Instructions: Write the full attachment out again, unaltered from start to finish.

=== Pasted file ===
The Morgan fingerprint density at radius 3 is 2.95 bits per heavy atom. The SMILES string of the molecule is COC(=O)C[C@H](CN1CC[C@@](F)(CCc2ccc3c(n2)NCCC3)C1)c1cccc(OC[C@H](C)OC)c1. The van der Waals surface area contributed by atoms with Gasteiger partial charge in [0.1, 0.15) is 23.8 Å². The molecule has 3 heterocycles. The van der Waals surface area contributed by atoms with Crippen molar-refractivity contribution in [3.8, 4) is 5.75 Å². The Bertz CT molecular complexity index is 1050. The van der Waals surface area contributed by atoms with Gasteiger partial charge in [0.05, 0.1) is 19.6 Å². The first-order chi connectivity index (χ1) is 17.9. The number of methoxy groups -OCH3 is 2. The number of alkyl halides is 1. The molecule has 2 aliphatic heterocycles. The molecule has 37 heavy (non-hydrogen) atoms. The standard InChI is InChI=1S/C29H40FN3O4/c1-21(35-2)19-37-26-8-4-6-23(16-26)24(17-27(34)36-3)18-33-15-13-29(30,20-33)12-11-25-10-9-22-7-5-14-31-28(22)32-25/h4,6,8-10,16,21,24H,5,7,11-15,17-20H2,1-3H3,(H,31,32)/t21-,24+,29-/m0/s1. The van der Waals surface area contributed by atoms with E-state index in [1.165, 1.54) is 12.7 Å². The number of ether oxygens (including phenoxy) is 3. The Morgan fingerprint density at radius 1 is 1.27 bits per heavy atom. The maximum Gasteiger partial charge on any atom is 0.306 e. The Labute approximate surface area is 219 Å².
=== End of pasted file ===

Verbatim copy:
The Morgan fingerprint density at radius 3 is 2.95 bits per heavy atom. The SMILES string of the molecule is COC(=O)C[C@H](CN1CC[C@@](F)(CCc2ccc3c(n2)NCCC3)C1)c1cccc(OC[C@H](C)OC)c1. The van der Waals surface area contributed by atoms with Gasteiger partial charge in [0.1, 0.15) is 23.8 Å². The molecule has 3 heterocycles. The van der Waals surface area contributed by atoms with Crippen molar-refractivity contribution in [3.8, 4) is 5.75 Å². The Bertz CT molecular complexity index is 1050. The van der Waals surface area contributed by atoms with Gasteiger partial charge in [0.05, 0.1) is 19.6 Å². The first-order chi connectivity index (χ1) is 17.9. The number of methoxy groups -OCH3 is 2. The number of alkyl halides is 1. The molecule has 2 aliphatic heterocycles. The molecule has 37 heavy (non-hydrogen) atoms. The standard InChI is InChI=1S/C29H40FN3O4/c1-21(35-2)19-37-26-8-4-6-23(16-26)24(17-27(34)36-3)18-33-15-13-29(30,20-33)12-11-25-10-9-22-7-5-14-31-28(22)32-25/h4,6,8-10,16,21,24H,5,7,11-15,17-20H2,1-3H3,(H,31,32)/t21-,24+,29-/m0/s1. The van der Waals surface area contributed by atoms with E-state index in [1.165, 1.54) is 12.7 Å². The number of ether oxygens (including phenoxy) is 3. The Morgan fingerprint density at radius 1 is 1.27 bits per heavy atom. The maximum Gasteiger partial charge on any atom is 0.306 e. The Labute approximate surface area is 219 Å².